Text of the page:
(Montana State University Billings, 2022) Two Moons, Destynee ; Masood (Faculty Mentor); Ambrin Masood
    Stereotype-threat theory states that minority students underperform because of the pressure created by negative stereotypes about their racial groups. This qualitive case study will explore how first-year, Native American undergraduate students perceive the possibility of or experience with stereotype threat as shaping their experiences in the light of their Elder’s stories of resilience and coping with adversities. Four Native American undergraduate students (3 first-year students, 1 junior) were recruited to participate in a series of three, 1.5-hour long focus group sessions where they first watch videotapes interviews with Native American Elders and successful MSUB graduate students, who shared stories of their journey thought life, reflecting on their resilience. The first-year students were asked to discuss their feelings towards the videos in the light of their own campus experience that have affected their resilience on MSUB campus. Participants were also asked to describe their personal values and stories of overcoming adversity. The data will be transcribed, analyzed, and coded for theme development. The themes coinciding with each research question will hopefully highlight the complex interactions between the impact of stereotype threats on their academic performance versus the resilience gained through inspirational stories if their Elder and other successful Native American students. The results will further help broaden our knowledge about coping skills used by Native American students, and how they are able to stay resilient in mainstream society.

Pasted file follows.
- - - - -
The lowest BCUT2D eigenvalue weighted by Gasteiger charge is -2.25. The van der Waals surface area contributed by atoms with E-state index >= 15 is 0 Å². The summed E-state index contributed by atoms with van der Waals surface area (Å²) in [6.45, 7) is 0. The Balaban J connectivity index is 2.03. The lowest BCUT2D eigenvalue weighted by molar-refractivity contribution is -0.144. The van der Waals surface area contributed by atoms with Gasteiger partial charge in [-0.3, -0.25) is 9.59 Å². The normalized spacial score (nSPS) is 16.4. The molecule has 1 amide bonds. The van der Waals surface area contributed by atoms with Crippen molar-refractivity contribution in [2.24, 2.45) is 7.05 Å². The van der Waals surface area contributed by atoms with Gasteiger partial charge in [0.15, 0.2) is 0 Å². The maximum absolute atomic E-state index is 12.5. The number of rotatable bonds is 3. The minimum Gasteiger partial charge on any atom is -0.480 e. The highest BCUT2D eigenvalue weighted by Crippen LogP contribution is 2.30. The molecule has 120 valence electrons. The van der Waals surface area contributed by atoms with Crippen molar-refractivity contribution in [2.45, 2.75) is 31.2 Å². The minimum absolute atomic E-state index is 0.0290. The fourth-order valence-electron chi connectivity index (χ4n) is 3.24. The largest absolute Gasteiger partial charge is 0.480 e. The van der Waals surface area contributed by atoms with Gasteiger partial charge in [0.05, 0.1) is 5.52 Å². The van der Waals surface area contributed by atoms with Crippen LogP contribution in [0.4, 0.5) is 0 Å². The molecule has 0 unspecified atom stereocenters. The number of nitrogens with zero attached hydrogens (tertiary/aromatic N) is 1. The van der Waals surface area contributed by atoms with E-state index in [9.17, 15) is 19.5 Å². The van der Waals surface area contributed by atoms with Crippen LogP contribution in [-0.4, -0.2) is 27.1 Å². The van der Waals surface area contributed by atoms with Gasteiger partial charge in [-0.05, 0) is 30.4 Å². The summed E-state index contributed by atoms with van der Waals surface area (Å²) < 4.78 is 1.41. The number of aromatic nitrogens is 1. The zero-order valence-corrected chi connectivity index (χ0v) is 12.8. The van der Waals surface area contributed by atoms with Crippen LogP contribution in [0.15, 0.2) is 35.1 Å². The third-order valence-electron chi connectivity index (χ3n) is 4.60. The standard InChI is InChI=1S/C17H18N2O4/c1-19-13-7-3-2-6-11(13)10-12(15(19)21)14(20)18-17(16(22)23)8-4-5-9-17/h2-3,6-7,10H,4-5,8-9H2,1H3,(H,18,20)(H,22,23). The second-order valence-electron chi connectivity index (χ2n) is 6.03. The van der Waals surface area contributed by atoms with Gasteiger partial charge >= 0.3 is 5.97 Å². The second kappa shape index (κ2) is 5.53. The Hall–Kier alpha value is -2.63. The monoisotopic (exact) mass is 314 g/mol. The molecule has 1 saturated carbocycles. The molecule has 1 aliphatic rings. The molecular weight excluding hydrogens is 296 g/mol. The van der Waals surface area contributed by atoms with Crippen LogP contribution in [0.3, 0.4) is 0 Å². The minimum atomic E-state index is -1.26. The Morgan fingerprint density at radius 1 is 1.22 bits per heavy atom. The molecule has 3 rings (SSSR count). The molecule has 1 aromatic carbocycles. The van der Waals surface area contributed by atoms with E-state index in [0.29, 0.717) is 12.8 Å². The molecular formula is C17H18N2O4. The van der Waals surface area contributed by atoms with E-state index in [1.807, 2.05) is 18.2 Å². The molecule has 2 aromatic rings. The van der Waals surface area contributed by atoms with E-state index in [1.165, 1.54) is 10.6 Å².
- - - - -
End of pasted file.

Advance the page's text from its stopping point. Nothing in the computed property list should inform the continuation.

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    Optimization of DNA extraction and size selection for NGS sequencing across plant families found in dover memorial park
    (Montana State University Billings, 2023) Schwartz, Olivia ; Comer (Faculty Mentor), Jason; Jason Comer